What is a Class D Felony?

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A class D felony is one of the less serious types of felonies. In most states, class D felonies are not associated with dangerous or violent acts; many class D felonies are victimless crimes. However, this crime is still a felony and has serious potential punishments, including a long jail sentence, heavy fines and strict terms on probation.

In most cases, a conviction for a class D felony will stay on your record permanently. Therefore you will feel the repercussions of the felony conviction for years after your sentence is over. A class D felony conviction can prevent you from renting an apartment, getting a job or obtaining student loans.

Penalties for Class D Felonies

The sentencing range for a class D felony conviction varies by state. It often depends upon whether a class D felony in the particular state is the lowest class felony or not. Many states have laws similar to Arkansas, with up to six years in prison possible. Others, such as Delaware, have a maximum penalty of eight years in prison for this felony.

In states where there are more than four classes of felony, pre-set sentence ranges are often higher. For example, in Michigan, a class D felony is one of eight classes. The range is up to 10 years in state prison. Wisconsin features the highest possible sentence for class D felonies – up to 25 years. State courts also can hand out fines for class D felonies. These may range from up to $100,000 in Wisconsin to $5000 in the states of Tennessee, Connecticut and Missouri.

Generally, class D felonies are punishable by at least a year in prison. Approximately ⅓ of states use a system that has a class D felony. How serious a class D felony is varies by state. Some examples of class D felonies by state are:

  • Delaware: 2nd degree burglary
  • Kentucky: Felony drunk driving
  • Michigan: Larceny valued at $20,000 or more
  • North Carolina: Train robbery
  • Wisconsin: Child enticement

Below are more examples of class D felonies in various states:

Arkansas

Arkansas has five categories for felonies. Class D is the least serious and includes domestic battery; reckless burning; cruelty to animals; defacing a firearm; and aggravated assault.

For class D felonies, you can receive up to six years in prison and a fine of up to $10,000.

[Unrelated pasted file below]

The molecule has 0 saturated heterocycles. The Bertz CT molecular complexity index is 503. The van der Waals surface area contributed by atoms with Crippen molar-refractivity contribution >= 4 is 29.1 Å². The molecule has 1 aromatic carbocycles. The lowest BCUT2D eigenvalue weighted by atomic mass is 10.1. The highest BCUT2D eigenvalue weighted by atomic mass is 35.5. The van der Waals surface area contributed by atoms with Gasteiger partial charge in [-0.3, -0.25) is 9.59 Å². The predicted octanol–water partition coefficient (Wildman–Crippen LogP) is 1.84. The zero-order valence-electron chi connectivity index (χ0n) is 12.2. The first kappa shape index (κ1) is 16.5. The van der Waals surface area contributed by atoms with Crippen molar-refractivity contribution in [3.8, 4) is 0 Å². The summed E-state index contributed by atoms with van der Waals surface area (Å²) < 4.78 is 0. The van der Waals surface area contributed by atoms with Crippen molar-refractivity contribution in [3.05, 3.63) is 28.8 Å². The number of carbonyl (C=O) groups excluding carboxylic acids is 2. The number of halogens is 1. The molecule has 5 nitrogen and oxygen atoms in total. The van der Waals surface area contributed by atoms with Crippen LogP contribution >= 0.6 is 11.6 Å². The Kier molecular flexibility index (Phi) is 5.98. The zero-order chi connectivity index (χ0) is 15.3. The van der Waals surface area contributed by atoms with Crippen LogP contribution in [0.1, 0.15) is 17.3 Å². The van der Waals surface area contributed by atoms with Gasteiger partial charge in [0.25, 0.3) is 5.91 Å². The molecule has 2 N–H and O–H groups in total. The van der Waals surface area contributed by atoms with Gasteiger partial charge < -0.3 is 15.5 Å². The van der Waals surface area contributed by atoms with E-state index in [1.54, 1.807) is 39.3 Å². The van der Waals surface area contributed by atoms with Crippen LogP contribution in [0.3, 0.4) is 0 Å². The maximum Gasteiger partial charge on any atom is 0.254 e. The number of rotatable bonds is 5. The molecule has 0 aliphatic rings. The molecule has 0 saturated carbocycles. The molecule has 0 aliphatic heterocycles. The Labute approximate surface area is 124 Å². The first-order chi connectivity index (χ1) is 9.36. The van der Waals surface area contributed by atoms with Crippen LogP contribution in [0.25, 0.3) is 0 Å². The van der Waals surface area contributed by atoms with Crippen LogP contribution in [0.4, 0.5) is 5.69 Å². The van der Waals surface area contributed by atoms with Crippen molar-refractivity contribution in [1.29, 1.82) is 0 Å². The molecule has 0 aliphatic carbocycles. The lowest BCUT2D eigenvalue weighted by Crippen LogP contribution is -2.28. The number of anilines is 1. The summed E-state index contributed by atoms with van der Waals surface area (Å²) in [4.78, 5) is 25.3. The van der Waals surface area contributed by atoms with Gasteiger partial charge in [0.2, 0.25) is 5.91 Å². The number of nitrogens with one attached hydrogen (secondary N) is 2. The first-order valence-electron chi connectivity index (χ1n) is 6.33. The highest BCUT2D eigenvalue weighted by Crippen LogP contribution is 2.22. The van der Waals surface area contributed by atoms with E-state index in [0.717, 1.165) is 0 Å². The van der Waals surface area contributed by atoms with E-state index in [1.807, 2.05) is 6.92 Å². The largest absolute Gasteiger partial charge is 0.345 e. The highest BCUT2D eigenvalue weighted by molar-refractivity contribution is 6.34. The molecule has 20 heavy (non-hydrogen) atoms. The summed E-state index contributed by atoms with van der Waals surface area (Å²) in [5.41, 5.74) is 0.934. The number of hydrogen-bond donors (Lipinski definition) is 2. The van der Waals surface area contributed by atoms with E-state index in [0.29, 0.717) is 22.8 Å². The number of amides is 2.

Judges in Arkansas have latitude in sentencing, and it is possible that you could receive probation if you are a first time offender, and there are no aggravating circumstances.

Connecticut

Connecticut has four classes of felonies, with class D felonies being the least serious. These crimes include:

  • 2nd degree assault
  • Possession of a forged instrument
  • Issuing a bad check for more than $1000
  • 3rd degree burglary
  • Possession of deadly weapon on school property
  • Impersonating a police officer

You can be sentenced from one to five years in prison and receive a fine of up to $5000 for a class d felony. Probation or parole may be considered for a first time offender with no aggravating circumstances.

New York

New York divides felonies into six classes. Class D is one of the less serious categories and includes criminal solicitation; third degree burglary; second degree vehicular manslaughter; third degree robbery; second degree felony; and obscenity.

A class D felony in New York can be punished by at least a year and up to seven years in prison. It is possible to receive probation if you have committed a non-violent class D felony. The decision is at the discretion of your judge and is more likely if you are a first time offender. You also may be fined up to $5000.

Wisconsin

Wisconsin features nine felony categories, with class D felonies being of the less serious variety. Some of these crimes include child enticement; felony drunk driving; solicitation of a child; felony vehicular manslaughter; and theft of between $1000 and $10,000.

The penalty for a class D felony in the state is up to 25 years in prison and a fine of up to $100,000. Enhancements are possible for a class D felony in Wisconsin for repeat violent offenders, child sex crimes, use of a weapon, and committing violent crimes in a school zone.

Missouri

Missouri features four classifications for felonies. Class D felonies are the least serious and include:

  • Fraud
  • Resisting arrest
  • Third degree domestic assault
  • Passing a bad check

Missouri judges have discretion to hand down alternative sentences for nonviolent class D felonies that feature no more than five years of prison. It is possible that a first time offender may receive a fine, probation and house arrest. Pretrial diversion is also an option. However, if you are convicted of a class D felony and have previous misdemeanor convictions, you could be sentenced for a class C felony.

Pretrial Diversion for Class D Felonies